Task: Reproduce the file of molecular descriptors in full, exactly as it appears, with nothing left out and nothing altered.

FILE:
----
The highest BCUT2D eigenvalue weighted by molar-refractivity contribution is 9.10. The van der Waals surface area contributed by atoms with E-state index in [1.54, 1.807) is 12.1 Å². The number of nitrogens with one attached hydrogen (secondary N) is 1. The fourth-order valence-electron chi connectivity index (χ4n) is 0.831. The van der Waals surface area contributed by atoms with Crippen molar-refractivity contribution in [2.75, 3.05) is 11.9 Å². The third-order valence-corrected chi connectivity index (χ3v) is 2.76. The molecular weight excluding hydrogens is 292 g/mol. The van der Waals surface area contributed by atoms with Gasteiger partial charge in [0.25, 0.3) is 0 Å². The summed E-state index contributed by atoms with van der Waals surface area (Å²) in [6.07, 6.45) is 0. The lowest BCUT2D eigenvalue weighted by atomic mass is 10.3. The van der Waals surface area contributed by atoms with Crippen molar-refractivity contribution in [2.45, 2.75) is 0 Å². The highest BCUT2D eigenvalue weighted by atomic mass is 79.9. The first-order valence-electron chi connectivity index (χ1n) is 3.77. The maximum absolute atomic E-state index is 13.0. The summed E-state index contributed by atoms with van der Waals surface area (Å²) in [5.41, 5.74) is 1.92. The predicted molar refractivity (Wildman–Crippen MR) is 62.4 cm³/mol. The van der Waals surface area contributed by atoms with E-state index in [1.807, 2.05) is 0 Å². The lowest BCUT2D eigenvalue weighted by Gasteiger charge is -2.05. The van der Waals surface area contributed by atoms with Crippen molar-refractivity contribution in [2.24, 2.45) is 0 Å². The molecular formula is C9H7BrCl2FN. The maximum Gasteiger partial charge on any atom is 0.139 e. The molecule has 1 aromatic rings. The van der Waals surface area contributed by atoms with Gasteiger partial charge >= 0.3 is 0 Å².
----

The highest BCUT2D eigenvalue weighted by molar-refractivity contribution is 9.10. The van der Waals surface area contributed by atoms with E-state index in [1.54, 1.807) is 12.1 Å². The number of nitrogens with one attached hydrogen (secondary N) is 1. The fourth-order valence-electron chi connectivity index (χ4n) is 0.831. The van der Waals surface area contributed by atoms with Crippen molar-refractivity contribution in [2.75, 3.05) is 11.9 Å². The third-order valence-corrected chi connectivity index (χ3v) is 2.76. The molecular weight excluding hydrogens is 292 g/mol. The van der Waals surface area contributed by atoms with Gasteiger partial charge in [0.25, 0.3) is 0 Å². The summed E-state index contributed by atoms with van der Waals surface area (Å²) in [6.07, 6.45) is 0. The lowest BCUT2D eigenvalue weighted by atomic mass is 10.3. The van der Waals surface area contributed by atoms with Crippen molar-refractivity contribution in [2.45, 2.75) is 0 Å². The highest BCUT2D eigenvalue weighted by atomic mass is 79.9. The first-order valence-electron chi connectivity index (χ1n) is 3.77. The maximum absolute atomic E-state index is 13.0. The summed E-state index contributed by atoms with van der Waals surface area (Å²) in [5.41, 5.74) is 1.92. The predicted molar refractivity (Wildman–Crippen MR) is 62.4 cm³/mol. The van der Waals surface area contributed by atoms with E-state index in [1.807, 2.05) is 0 Å². The lowest BCUT2D eigenvalue weighted by Gasteiger charge is -2.05. The van der Waals surface area contributed by atoms with Crippen molar-refractivity contribution in [2.24, 2.45) is 0 Å². The molecular formula is C9H7BrCl2FN. The maximum Gasteiger partial charge on any atom is 0.139 e. The molecule has 1 aromatic rings. The van der Waals surface area contributed by atoms with Gasteiger partial charge >= 0.3 is 0 Å².